• Brains

    The same argument could be made by showing motorcycle injuries while wearing gear and telling people why they should drive cars. I personally wear full leather but I never understood why the vigilante gear police get so self-righteous about this stuff. If you’re more comfortable in a t-shirt and flipflops I’m not going to puff out my chest and call you a squid. Riding a motorcycle in the first place is a result of a risk/reward decision making process…why do people get so high-and-mighty toward those who draw the line in a different place? And if you have an answer, how could that logic not be applied to driving a car instead of riding?

    • Mitchel Durnell

      While a proper answer to this is very philosophical and very, very long, I’ll try a small summation – basically, we’re all in this together and no one is truly an island. The welfare of my fellow citizens affects myself in sometimes subtle, sometimes overt ways, and the healthier and happier I can help others be, the greater potential I have for my own health and happiness (and less time dealing with the opposite.) Every man is a variation of myself and no man apart; if I spread good knowledge around and good things come of that, then all the better.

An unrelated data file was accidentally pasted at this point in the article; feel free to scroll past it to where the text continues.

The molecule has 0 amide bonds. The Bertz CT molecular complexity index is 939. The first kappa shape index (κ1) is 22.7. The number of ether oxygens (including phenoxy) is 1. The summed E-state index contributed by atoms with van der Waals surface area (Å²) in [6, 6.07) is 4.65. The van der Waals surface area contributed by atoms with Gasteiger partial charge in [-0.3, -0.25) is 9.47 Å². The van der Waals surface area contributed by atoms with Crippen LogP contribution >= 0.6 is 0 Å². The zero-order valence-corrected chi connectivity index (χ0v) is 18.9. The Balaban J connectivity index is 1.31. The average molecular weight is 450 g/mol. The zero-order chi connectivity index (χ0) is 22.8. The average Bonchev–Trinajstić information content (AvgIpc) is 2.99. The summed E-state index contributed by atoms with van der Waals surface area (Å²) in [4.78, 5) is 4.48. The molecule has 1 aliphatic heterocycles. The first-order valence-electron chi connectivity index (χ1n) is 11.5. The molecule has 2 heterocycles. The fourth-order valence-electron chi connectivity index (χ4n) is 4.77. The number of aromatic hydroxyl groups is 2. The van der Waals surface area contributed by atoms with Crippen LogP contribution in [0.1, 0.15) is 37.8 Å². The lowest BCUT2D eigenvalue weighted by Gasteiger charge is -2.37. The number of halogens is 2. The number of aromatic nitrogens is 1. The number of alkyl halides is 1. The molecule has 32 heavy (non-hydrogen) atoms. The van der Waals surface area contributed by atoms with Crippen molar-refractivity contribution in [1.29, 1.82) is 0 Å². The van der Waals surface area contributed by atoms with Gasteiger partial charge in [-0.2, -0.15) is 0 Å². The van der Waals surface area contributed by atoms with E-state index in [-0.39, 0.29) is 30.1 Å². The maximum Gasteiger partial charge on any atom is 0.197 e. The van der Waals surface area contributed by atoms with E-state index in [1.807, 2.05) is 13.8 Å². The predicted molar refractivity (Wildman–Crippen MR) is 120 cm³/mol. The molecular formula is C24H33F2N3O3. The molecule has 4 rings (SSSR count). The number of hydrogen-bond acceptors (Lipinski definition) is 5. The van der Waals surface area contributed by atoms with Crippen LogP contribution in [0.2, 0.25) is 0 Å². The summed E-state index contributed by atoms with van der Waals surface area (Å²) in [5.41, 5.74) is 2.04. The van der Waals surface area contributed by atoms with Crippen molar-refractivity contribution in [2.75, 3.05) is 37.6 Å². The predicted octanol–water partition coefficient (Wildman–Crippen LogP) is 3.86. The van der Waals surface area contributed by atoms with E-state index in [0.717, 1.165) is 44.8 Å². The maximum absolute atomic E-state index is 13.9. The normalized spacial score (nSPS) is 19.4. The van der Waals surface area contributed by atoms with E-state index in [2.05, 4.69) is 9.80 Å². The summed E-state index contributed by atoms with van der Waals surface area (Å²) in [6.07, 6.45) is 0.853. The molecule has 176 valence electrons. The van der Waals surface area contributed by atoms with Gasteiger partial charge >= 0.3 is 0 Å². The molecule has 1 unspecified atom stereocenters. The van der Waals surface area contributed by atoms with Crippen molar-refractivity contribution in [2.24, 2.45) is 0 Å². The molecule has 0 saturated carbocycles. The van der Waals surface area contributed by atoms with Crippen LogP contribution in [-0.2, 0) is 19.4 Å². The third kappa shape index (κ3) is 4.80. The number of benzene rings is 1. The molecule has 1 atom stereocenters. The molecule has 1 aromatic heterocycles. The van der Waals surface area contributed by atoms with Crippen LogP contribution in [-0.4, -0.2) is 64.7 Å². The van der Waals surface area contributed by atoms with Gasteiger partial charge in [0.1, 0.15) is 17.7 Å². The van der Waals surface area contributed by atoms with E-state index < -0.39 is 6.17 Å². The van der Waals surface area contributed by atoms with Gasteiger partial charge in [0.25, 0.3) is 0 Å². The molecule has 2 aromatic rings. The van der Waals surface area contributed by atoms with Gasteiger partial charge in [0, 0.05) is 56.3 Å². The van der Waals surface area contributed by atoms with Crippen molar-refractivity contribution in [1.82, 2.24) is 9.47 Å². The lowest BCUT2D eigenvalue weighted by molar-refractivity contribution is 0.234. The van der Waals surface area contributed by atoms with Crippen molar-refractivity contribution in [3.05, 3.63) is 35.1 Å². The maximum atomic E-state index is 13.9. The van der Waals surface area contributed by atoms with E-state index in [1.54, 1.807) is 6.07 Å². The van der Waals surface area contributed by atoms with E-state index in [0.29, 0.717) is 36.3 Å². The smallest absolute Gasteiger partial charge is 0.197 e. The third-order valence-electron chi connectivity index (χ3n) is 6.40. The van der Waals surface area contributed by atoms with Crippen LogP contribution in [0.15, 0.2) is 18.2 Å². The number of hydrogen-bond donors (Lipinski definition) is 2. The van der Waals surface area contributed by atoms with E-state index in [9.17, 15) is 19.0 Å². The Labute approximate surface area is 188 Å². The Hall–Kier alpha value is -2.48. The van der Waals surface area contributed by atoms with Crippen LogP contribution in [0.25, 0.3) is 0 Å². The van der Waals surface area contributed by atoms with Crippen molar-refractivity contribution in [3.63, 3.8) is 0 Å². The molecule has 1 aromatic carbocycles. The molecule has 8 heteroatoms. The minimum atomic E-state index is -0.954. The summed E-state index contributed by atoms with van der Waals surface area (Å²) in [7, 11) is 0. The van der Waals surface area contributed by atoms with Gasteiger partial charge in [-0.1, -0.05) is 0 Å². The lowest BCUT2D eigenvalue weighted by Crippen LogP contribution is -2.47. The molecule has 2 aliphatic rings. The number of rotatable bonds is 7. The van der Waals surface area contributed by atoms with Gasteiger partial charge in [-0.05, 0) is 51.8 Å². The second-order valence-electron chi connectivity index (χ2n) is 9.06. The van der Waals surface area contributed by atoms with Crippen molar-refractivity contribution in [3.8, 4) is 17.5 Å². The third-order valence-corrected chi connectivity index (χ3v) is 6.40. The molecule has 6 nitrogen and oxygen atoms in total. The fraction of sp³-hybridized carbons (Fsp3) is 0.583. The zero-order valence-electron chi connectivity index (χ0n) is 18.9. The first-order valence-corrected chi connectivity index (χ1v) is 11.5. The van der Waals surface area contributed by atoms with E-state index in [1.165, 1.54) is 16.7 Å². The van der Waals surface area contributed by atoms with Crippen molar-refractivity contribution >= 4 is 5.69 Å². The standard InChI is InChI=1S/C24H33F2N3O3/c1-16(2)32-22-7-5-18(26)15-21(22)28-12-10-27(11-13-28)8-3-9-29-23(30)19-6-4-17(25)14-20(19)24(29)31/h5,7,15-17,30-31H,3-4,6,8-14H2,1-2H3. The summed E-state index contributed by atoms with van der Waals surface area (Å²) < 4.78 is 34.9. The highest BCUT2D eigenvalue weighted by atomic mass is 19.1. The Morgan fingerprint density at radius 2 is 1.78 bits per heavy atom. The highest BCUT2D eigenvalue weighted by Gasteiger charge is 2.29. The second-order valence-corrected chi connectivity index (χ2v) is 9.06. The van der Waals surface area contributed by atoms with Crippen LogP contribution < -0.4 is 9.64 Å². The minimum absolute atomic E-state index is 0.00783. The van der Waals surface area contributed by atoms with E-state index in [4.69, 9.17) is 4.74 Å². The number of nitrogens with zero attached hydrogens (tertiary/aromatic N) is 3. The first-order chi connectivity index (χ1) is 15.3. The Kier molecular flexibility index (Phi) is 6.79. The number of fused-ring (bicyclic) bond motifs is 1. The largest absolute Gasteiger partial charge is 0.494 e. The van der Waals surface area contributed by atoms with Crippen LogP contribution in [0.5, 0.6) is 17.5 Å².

• Brains

        That certainly goes against the philosophy of personal choice and freedom (a foundation of cycling). Imagine two things: 1) You are not a motorcyclist. 2) You are in a position of legislative power. I would expect motorcycles be banned because they are far more dangerous than automobiles. And that’s my original point. Thanks for sharing your thoughts, but I have no interest in having others impose their will on me, regardless of their intentions.

        • Shawn

          Agreed. What someone chooses is their business. I don’t care what you do. We are all individuals. If I’m not part of the rider community then that’s fine as that wasn’t my goal nor do I care. I ride because I enjoy my ride. Simple as that.

    • enzomedici